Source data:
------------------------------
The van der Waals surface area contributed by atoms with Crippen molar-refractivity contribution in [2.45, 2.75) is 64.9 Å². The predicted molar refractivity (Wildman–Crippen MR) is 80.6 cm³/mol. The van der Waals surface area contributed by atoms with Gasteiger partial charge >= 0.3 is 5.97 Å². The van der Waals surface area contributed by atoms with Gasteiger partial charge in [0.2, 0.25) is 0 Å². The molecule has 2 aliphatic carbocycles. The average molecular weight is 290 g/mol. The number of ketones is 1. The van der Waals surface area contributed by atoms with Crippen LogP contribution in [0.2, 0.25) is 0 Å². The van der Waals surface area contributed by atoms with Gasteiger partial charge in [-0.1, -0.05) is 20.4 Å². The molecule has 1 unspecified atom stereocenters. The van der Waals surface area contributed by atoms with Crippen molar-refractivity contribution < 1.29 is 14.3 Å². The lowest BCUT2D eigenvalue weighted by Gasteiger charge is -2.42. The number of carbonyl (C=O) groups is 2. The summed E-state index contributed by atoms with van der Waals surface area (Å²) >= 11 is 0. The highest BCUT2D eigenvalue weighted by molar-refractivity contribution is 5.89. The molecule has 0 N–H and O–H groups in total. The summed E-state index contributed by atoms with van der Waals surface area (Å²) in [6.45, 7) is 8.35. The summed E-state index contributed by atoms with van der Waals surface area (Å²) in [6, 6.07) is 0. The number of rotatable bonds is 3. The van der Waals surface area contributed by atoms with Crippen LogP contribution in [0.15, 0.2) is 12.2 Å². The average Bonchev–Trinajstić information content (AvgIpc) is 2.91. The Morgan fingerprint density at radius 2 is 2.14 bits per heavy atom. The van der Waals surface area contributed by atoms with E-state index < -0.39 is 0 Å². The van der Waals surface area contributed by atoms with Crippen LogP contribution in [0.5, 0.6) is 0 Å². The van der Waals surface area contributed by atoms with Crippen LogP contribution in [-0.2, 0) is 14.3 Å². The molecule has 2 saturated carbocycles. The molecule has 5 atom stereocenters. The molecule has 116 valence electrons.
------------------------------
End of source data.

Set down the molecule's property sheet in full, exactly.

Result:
The van der Waals surface area contributed by atoms with Crippen molar-refractivity contribution in [2.45, 2.75) is 64.9 Å². The predicted molar refractivity (Wildman–Crippen MR) is 80.6 cm³/mol. The van der Waals surface area contributed by atoms with Gasteiger partial charge >= 0.3 is 5.97 Å². The van der Waals surface area contributed by atoms with Gasteiger partial charge in [0.2, 0.25) is 0 Å². The molecule has 2 aliphatic carbocycles. The average molecular weight is 290 g/mol. The number of ketones is 1. The van der Waals surface area contributed by atoms with Crippen LogP contribution in [0.2, 0.25) is 0 Å². The van der Waals surface area contributed by atoms with Gasteiger partial charge in [-0.1, -0.05) is 20.4 Å². The molecule has 1 unspecified atom stereocenters. The van der Waals surface area contributed by atoms with Crippen molar-refractivity contribution < 1.29 is 14.3 Å². The lowest BCUT2D eigenvalue weighted by Gasteiger charge is -2.42. The number of carbonyl (C=O) groups is 2. The summed E-state index contributed by atoms with van der Waals surface area (Å²) >= 11 is 0. The highest BCUT2D eigenvalue weighted by molar-refractivity contribution is 5.89. The molecule has 0 N–H and O–H groups in total. The summed E-state index contributed by atoms with van der Waals surface area (Å²) in [6.45, 7) is 8.35. The summed E-state index contributed by atoms with van der Waals surface area (Å²) in [6, 6.07) is 0. The number of rotatable bonds is 3. The van der Waals surface area contributed by atoms with Crippen LogP contribution in [0.15, 0.2) is 12.2 Å². The average Bonchev–Trinajstić information content (AvgIpc) is 2.91. The Morgan fingerprint density at radius 2 is 2.14 bits per heavy atom. The van der Waals surface area contributed by atoms with E-state index < -0.39 is 0 Å². The van der Waals surface area contributed by atoms with Crippen LogP contribution in [0.5, 0.6) is 0 Å². The van der Waals surface area contributed by atoms with Crippen LogP contribution in [-0.2, 0) is 14.3 Å². The molecule has 2 saturated carbocycles. The molecule has 5 atom stereocenters. The molecule has 116 valence electrons.